3.      What advice would you give others so they could have the best year ever?

Noa – I think people should not litter and they should help the environment.  Listen to other people’s ideas and think. Don’t beat up other people.  Spread love, be kind and care about others.  Never force someone to do something you don’t like.  Give others gifts and help everyone feel special.  Believe in your lovely dreams.  And stop smoking, or if you know someone who does, tell them to stop kindly.

Kate – In general, people should remember to have a good life.  I would say, don’t shoplift, don’t bully, don’t blame others when you did something wrong, admit something if it was you.  Plant gardens to make the planet more beautiful.  Help people who are hurt very badly, and be thankful even if you don’t like the gift you got.

Eden – Go to the park a lot.  Say please and thank you.  Be nice to animals, don’t bully and don’t steal presents or other peoples’ kids!  And if your headband broke and somebody gave you another one, like just the same headband, remember how nice that person is.   And if you listen to bad dreams, be careful, maybe they will come.  Also, don’t make people eat worms because they’re yucky and that’s really not nice.  And never give up.  That’s it.

I was right, this was fun and so much better than what I would have said.  They may be young but they are packed with wisdom, sweetness and a unique perception that is a treasure to witness. Thank you girls, I’ll keep your generous advice close to my heart as I ring in the New Year.

Happy New Year

The darndest things -chicken pox

Chick04
one smart little chick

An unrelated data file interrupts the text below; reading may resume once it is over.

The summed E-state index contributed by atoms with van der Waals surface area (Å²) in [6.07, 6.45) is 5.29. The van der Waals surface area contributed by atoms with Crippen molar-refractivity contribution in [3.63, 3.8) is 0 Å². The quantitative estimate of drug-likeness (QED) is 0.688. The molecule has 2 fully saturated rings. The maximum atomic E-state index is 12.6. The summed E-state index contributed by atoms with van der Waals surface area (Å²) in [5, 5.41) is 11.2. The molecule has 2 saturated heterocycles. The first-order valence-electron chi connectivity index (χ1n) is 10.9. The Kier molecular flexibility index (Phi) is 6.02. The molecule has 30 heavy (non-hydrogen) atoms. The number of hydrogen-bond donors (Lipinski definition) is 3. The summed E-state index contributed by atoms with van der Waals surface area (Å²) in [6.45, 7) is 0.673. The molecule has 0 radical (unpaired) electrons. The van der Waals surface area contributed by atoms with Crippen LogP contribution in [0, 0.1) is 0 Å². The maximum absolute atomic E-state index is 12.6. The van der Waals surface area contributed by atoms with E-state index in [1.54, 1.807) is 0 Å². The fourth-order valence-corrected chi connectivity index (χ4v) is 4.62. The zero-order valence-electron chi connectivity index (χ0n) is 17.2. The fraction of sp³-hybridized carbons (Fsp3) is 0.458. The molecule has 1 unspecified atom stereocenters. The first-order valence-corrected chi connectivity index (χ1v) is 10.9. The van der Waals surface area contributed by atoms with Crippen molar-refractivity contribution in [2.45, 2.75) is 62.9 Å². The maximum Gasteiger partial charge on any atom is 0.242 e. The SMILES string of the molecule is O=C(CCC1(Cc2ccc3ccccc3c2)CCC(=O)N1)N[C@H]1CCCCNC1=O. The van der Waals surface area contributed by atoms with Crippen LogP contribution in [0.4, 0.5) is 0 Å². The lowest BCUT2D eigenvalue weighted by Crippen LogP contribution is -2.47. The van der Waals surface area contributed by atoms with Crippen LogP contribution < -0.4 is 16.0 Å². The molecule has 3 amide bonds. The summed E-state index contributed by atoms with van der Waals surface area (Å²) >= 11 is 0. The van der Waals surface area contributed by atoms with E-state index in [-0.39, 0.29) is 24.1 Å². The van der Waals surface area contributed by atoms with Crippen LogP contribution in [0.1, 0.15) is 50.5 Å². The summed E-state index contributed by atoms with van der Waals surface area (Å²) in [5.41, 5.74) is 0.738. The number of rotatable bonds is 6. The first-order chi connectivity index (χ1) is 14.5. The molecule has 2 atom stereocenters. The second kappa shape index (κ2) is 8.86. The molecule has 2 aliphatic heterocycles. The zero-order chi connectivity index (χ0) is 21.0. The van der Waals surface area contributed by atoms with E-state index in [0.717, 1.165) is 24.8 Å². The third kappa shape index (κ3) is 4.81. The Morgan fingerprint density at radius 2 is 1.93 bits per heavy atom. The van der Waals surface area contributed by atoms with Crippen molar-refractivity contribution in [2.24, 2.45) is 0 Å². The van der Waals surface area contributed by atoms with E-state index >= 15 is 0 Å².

(Noa, when speaking about the importance of getting vaccines even though the needles hurt)

“What’s chicken pox mommy? ”

“Well, it’s a virus that makes you sick.  Red itchy dots appear all over your body and kids are more likely to get it than adults which is why you should get the vaccine.”

“Like, all over… ALL OVER?”  she raised a concerned eyebrow, “Even on your privates?”

“Yup, and your face and your hands.  I wish they had vaccines for it when I was little.  It can get quite uncomfortable and if your scratch the sores, you get scars like the one I have on my forehead.”

She looked closely, “Oh, that’s what that hole is.”

“It is not a hole, thank you very much.  It’s a constant reminder of many days at home bored and covered in calamine lotion -that’s a lotion for the itchiness.  One day I was playing cards and lost at Go Fish.  It was a dumb mistake.  I slapped my forehead and felt a pop.”

She caressed my forehead gently and tilted her head in empathy “How old were you when you got the chicken dots?” she asked.

“I was twelve,” suddenly I was flooded with the same adolescent drama of this unfairness, ” I got teased so badly.  Some kids called it a Paki-Dot, which is very rude and inaccurate so never say that. I hated it.”

“So for only twelve years you didn’t have it?”

“That’ s right’ ”

“Think of all the years it’s been with you.  It went everywhere with you.”

“You’re right honey, it’s not really a big deal.  I don’t really mind any more,”

I paused, wondering at the depth this was taking.

“But you gotta love it too mommy.  It’s so cute.  You had it for so long, it’s kinda like a friend.”

“I guess it is.  It gives me a story to tell and it’s what makes my face look like me now.”

“That’s how I’ll always know it’s you.”  she assured while lightly hovering over the scar with her index finger.

“Ok mommy, you can let the doctor pinch me with the needle”.♥